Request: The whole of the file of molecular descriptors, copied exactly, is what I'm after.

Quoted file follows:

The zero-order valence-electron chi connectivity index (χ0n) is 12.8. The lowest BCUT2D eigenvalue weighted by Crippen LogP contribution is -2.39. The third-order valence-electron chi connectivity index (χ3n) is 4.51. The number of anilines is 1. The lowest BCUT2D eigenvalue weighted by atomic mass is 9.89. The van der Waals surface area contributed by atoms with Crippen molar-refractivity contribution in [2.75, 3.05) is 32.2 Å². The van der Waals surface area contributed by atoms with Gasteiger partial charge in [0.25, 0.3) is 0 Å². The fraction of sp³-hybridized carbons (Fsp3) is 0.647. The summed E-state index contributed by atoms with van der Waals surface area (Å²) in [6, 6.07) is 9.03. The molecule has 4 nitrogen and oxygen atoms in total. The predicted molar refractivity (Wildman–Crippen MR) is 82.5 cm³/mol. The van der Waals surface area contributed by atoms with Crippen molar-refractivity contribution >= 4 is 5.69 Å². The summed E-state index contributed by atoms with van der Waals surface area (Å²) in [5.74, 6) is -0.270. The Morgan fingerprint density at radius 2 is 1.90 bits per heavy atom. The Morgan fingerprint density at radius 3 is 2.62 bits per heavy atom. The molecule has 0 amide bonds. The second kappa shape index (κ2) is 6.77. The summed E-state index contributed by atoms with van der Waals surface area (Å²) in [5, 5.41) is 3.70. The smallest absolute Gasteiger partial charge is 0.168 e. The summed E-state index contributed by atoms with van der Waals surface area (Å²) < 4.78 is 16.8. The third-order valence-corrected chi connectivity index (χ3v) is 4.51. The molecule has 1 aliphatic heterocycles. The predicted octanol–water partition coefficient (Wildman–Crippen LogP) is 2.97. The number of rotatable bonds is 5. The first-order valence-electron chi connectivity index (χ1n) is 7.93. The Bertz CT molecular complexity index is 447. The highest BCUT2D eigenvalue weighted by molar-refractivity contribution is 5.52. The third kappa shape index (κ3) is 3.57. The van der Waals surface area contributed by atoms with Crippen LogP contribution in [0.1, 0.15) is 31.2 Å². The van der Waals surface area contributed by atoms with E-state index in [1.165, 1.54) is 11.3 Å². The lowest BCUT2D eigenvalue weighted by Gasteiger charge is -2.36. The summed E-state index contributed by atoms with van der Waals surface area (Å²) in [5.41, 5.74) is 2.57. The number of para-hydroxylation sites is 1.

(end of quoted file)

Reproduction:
The zero-order valence-electron chi connectivity index (χ0n) is 12.8. The lowest BCUT2D eigenvalue weighted by Crippen LogP contribution is -2.39. The third-order valence-electron chi connectivity index (χ3n) is 4.51. The number of anilines is 1. The lowest BCUT2D eigenvalue weighted by atomic mass is 9.89. The van der Waals surface area contributed by atoms with Crippen molar-refractivity contribution in [2.75, 3.05) is 32.2 Å². The van der Waals surface area contributed by atoms with Gasteiger partial charge in [0.25, 0.3) is 0 Å². The fraction of sp³-hybridized carbons (Fsp3) is 0.647. The summed E-state index contributed by atoms with van der Waals surface area (Å²) in [6, 6.07) is 9.03. The molecule has 4 nitrogen and oxygen atoms in total. The predicted molar refractivity (Wildman–Crippen MR) is 82.5 cm³/mol. The van der Waals surface area contributed by atoms with Crippen molar-refractivity contribution >= 4 is 5.69 Å². The summed E-state index contributed by atoms with van der Waals surface area (Å²) in [5.74, 6) is -0.270. The Morgan fingerprint density at radius 2 is 1.90 bits per heavy atom. The Morgan fingerprint density at radius 3 is 2.62 bits per heavy atom. The molecule has 0 amide bonds. The second kappa shape index (κ2) is 6.77. The summed E-state index contributed by atoms with van der Waals surface area (Å²) in [5, 5.41) is 3.70. The smallest absolute Gasteiger partial charge is 0.168 e. The summed E-state index contributed by atoms with van der Waals surface area (Å²) < 4.78 is 16.8. The third-order valence-corrected chi connectivity index (χ3v) is 4.51. The molecule has 1 aliphatic heterocycles. The predicted octanol–water partition coefficient (Wildman–Crippen LogP) is 2.97. The number of rotatable bonds is 5. The first-order valence-electron chi connectivity index (χ1n) is 7.93. The Bertz CT molecular complexity index is 447. The highest BCUT2D eigenvalue weighted by molar-refractivity contribution is 5.52. The third kappa shape index (κ3) is 3.57. The van der Waals surface area contributed by atoms with Crippen LogP contribution in [0.1, 0.15) is 31.2 Å². The van der Waals surface area contributed by atoms with E-state index in [1.165, 1.54) is 11.3 Å². The lowest BCUT2D eigenvalue weighted by Gasteiger charge is -2.36. The summed E-state index contributed by atoms with van der Waals surface area (Å²) in [5.41, 5.74) is 2.57. The number of para-hydroxylation sites is 1.